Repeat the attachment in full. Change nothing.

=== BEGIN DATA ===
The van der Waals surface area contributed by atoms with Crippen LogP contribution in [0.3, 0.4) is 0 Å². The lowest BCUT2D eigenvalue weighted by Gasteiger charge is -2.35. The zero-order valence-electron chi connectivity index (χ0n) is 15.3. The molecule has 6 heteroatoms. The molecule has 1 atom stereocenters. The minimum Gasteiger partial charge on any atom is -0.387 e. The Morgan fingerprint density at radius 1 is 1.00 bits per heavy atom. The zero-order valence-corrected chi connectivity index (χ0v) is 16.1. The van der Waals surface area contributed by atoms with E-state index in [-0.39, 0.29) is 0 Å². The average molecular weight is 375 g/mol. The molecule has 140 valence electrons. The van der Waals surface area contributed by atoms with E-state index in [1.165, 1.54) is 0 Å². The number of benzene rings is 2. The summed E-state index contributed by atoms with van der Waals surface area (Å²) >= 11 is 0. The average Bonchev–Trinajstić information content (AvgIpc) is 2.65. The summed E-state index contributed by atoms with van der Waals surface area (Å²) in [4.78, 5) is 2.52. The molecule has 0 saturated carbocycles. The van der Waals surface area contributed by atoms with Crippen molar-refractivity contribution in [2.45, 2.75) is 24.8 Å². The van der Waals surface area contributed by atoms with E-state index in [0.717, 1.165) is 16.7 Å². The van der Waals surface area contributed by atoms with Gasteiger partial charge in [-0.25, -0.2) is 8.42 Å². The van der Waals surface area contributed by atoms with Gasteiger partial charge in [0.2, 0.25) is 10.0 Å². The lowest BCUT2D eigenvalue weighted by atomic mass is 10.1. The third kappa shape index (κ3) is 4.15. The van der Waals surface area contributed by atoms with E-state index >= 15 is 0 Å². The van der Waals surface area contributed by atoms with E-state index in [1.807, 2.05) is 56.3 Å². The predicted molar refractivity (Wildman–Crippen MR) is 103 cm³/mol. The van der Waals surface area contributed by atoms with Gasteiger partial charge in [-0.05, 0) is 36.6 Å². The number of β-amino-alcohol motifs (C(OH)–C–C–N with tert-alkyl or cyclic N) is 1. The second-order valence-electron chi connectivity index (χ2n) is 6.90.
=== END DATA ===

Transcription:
The van der Waals surface area contributed by atoms with Crippen LogP contribution in [0.3, 0.4) is 0 Å². The lowest BCUT2D eigenvalue weighted by Gasteiger charge is -2.35. The zero-order valence-electron chi connectivity index (χ0n) is 15.3. The molecule has 6 heteroatoms. The molecule has 1 atom stereocenters. The minimum Gasteiger partial charge on any atom is -0.387 e. The Morgan fingerprint density at radius 1 is 1.00 bits per heavy atom. The zero-order valence-corrected chi connectivity index (χ0v) is 16.1. The van der Waals surface area contributed by atoms with E-state index in [-0.39, 0.29) is 0 Å². The average molecular weight is 375 g/mol. The molecule has 140 valence electrons. The van der Waals surface area contributed by atoms with E-state index in [1.165, 1.54) is 0 Å². The number of benzene rings is 2. The summed E-state index contributed by atoms with van der Waals surface area (Å²) >= 11 is 0. The average Bonchev–Trinajstić information content (AvgIpc) is 2.65. The summed E-state index contributed by atoms with van der Waals surface area (Å²) in [4.78, 5) is 2.52. The molecule has 0 saturated carbocycles. The van der Waals surface area contributed by atoms with Crippen molar-refractivity contribution in [2.45, 2.75) is 24.8 Å². The van der Waals surface area contributed by atoms with E-state index in [0.717, 1.165) is 16.7 Å². The van der Waals surface area contributed by atoms with Gasteiger partial charge in [-0.25, -0.2) is 8.42 Å². The van der Waals surface area contributed by atoms with Gasteiger partial charge in [0.2, 0.25) is 10.0 Å². The lowest BCUT2D eigenvalue weighted by atomic mass is 10.1. The third kappa shape index (κ3) is 4.15. The van der Waals surface area contributed by atoms with E-state index >= 15 is 0 Å². The van der Waals surface area contributed by atoms with E-state index in [1.807, 2.05) is 56.3 Å². The predicted molar refractivity (Wildman–Crippen MR) is 103 cm³/mol. The van der Waals surface area contributed by atoms with Gasteiger partial charge in [-0.05, 0) is 36.6 Å². The number of β-amino-alcohol motifs (C(OH)–C–C–N with tert-alkyl or cyclic N) is 1. The second-order valence-electron chi connectivity index (χ2n) is 6.90.